What made the news this week?

Here’s your handy weekly round up of all the business and insolvency stories from the past week that you might have missed.

So whether it’s news about businesses going into administration, liquidation or restructuring their debts with a CVA – you will find them all here from the past seven days.

Cath Kidston

Next has bought the Cath Kidston brand for £8.5 million out of administration. 

The acquisition marks the end of the second administration in two years for the brand but will see the closure of the four remaining UK stores in London, Ashford, Cheshire Oaks and York once remaining stock is sold off. 

The website will be handed over to the new owners in 12 weeks time and will join the Next brand portfolio which also includes Victoria’s Secret, Joules and Made.com in being bought out of administration. 

A spokesperson said: “Cath Kidston is a well-loved lifestyle brand founded in 1993 and Next will make sure it continues to flower under their ownership. 

“The company has over recent years navigated through incredibly challenging market conditions including the pandemic restrictions, and most recently the decline in consumer spending driven by cost of living pressures and rising costs.”

Kettle Interiors

A 30-year-old family design business in Corby has gone into administration with the business closing and 165 positions being made redundant. 

Kettle interiors operated offices and two warehouses on site as well as off-site storage facilities. 

They sold furniture across the UK and Europe under several brands including Mambo and Mint.

All furniture businesses with an international component have been severely impacted by rocketing shipping costs that have been hard to absorb. 

London Resort Company

A company that was planning to build a huge theme park near Dartford in Kent has sought a Creditors Voluntary Arrangement (CVA) to protect it while it restructures.

The London Resort Company had big plans for the park including 50 rides with eight roller coasters, different themed zones along with a 2,000 seat theatre and a nightclub.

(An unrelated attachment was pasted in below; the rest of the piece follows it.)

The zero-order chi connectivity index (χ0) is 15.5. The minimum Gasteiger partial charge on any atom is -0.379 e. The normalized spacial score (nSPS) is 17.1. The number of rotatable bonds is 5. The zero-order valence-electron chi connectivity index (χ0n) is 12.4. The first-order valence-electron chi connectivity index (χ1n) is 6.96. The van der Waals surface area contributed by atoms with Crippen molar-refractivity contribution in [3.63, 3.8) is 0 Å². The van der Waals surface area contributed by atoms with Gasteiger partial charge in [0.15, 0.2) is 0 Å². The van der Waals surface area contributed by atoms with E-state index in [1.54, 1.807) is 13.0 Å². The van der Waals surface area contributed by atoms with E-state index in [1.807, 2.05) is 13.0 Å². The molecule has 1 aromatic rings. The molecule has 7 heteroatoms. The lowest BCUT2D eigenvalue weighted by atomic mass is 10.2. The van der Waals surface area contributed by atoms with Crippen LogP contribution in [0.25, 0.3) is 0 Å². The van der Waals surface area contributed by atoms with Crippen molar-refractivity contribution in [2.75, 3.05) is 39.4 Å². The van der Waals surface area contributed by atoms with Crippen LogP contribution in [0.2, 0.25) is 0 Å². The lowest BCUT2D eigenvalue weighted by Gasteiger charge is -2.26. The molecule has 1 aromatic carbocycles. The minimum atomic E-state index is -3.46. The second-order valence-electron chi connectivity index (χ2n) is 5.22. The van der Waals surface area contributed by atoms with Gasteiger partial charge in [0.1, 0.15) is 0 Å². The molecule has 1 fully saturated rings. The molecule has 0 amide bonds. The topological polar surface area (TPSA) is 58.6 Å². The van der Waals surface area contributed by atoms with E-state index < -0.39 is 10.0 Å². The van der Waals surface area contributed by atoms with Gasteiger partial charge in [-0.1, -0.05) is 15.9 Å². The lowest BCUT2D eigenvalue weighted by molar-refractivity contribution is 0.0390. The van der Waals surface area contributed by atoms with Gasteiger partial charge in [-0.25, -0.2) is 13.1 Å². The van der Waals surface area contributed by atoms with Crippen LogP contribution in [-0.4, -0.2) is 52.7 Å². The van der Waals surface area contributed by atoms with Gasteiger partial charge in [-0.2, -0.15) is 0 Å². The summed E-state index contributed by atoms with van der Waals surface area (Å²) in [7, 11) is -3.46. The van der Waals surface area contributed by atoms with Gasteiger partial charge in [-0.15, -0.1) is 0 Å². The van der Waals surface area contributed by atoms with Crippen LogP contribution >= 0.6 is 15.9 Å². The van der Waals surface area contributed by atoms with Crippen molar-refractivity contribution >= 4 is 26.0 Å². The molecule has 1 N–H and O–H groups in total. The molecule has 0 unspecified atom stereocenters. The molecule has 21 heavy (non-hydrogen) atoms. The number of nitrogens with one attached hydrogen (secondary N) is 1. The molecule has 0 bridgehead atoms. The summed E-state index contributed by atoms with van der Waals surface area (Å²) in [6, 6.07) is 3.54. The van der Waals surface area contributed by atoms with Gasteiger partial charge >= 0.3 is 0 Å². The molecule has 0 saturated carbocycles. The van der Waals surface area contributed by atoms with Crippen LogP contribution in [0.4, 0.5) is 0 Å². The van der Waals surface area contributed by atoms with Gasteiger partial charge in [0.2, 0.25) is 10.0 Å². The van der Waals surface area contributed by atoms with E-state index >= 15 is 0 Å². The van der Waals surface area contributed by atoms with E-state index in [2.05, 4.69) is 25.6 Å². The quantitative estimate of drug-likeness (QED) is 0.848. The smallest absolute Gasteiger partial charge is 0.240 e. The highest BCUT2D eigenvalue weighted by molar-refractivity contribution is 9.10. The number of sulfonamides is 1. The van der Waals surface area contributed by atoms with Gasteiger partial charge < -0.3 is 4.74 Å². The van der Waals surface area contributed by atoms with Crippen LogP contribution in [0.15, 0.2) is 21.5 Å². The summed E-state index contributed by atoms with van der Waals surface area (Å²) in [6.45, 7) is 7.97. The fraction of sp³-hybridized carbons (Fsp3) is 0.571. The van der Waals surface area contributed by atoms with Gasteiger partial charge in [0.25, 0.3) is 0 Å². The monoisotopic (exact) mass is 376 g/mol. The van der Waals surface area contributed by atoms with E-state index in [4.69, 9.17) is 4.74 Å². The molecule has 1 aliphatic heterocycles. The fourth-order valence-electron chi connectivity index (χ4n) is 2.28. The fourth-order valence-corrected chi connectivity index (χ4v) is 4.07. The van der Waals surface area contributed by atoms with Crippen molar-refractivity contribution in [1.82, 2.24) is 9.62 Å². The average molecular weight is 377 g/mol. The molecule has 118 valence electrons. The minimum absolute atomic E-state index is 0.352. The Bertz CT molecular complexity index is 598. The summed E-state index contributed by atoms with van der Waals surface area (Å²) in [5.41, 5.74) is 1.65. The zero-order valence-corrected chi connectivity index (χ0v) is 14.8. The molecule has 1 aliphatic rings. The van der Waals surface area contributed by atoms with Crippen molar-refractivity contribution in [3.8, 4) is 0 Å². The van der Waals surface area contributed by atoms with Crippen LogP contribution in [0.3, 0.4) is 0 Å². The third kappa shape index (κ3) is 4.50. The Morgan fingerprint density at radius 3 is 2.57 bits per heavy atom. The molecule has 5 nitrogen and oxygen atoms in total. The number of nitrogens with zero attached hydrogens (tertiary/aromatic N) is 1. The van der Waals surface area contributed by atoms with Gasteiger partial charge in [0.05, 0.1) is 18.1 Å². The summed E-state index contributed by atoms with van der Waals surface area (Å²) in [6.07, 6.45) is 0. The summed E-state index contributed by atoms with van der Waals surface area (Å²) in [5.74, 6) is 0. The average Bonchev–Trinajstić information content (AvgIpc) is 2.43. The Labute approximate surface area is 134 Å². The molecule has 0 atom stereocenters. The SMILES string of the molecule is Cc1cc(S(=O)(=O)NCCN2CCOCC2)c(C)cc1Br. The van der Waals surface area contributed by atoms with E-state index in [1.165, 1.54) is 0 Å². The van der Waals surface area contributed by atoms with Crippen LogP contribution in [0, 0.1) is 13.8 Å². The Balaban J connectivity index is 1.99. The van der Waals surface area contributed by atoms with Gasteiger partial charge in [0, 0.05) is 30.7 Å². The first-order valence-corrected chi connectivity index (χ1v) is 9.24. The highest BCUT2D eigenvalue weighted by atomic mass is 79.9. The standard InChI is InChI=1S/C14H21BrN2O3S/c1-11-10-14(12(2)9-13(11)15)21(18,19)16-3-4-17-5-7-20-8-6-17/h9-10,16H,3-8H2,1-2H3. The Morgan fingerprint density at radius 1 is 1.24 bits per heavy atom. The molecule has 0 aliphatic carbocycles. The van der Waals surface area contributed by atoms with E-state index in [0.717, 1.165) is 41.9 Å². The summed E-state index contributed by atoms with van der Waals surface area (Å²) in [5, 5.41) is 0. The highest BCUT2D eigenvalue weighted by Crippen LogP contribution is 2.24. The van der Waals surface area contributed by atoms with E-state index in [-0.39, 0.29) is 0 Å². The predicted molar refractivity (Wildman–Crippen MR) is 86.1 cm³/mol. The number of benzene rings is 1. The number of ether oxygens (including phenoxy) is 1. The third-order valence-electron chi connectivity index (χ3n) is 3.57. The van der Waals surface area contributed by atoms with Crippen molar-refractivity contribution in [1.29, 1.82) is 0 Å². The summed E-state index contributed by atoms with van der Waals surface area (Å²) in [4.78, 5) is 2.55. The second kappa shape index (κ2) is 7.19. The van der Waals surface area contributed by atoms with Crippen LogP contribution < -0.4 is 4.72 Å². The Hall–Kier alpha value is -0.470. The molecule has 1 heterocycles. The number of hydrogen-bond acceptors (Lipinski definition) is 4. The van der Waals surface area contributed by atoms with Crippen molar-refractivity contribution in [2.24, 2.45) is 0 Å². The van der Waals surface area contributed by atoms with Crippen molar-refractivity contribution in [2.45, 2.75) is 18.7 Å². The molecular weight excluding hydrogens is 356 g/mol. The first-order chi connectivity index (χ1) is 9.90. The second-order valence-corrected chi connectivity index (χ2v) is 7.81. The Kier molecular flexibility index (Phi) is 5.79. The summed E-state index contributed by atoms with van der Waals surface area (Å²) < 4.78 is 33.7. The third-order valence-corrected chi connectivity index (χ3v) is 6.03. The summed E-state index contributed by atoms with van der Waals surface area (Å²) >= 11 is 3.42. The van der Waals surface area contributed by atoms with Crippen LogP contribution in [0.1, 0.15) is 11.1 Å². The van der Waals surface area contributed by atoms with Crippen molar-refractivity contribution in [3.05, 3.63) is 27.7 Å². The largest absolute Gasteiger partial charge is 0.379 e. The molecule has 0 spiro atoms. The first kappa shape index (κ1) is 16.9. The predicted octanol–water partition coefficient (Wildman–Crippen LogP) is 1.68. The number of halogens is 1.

Since announcing the plans in 2019, the business also had to contend with several other external issues including the land where it was due to be built being designated as a Site of Special Scientific Interest (SSSI) after the discovery of a rare species of jumping spider and nearby Tilbury port being granted freeport status which would mean moving one of their existing ferry terminals to accommodate the park. 

The original plans for the park were withdrawn last year with new plans due to be submitted for a smaller design later in 2023 but the CVA could see these delayed further. 

A spokesperson for the company said: “LRCH has taken the logical and sensible step of launching a CVA proposal. 

“We’ve spoken to many of our creditors who are very happy to support the initiative which would see their debts converted into shares. 

“Many millions have been invested into the Swanscombe Peninsula over the last decade and there remains a fantastic opportunity to bring forward exciting proposals. 

“This CVA process safeguards everyone’s position and provides an opportunity for a financial return to creditors in the long-term.”

Black Storm Brewery

A prominent Tyneside craft brewery – Black Storm – which was named Independent Brewery of the Year in 2022 has gone into administration citing rising tax bills and ongoing turbulence within the hospitality industry as the main reasons.

Before Covid the business made several acquisitions and employed 27 people through a bottle shop venture in Manchester and bars in Newcastle, Whitley Bay and Stockton-on-Tees before they were scaled back in 2019.  They’re-established with a venue in the Royal Quays shopping centre housing a brewing operation and taproom but was closed with five posts being made redundant. 

Founder Paul Hughes said: “Unfortunately the journey has come to this point due to not being able to agree a course of action with our largest creditor HMRC, alongside the well documented issues within the brewing and hospitality industry, such as sky high utilities and raw material costs, and the closure of a vast number of our trading partners, which we were not immune to. 

Nottingham Creative Quarter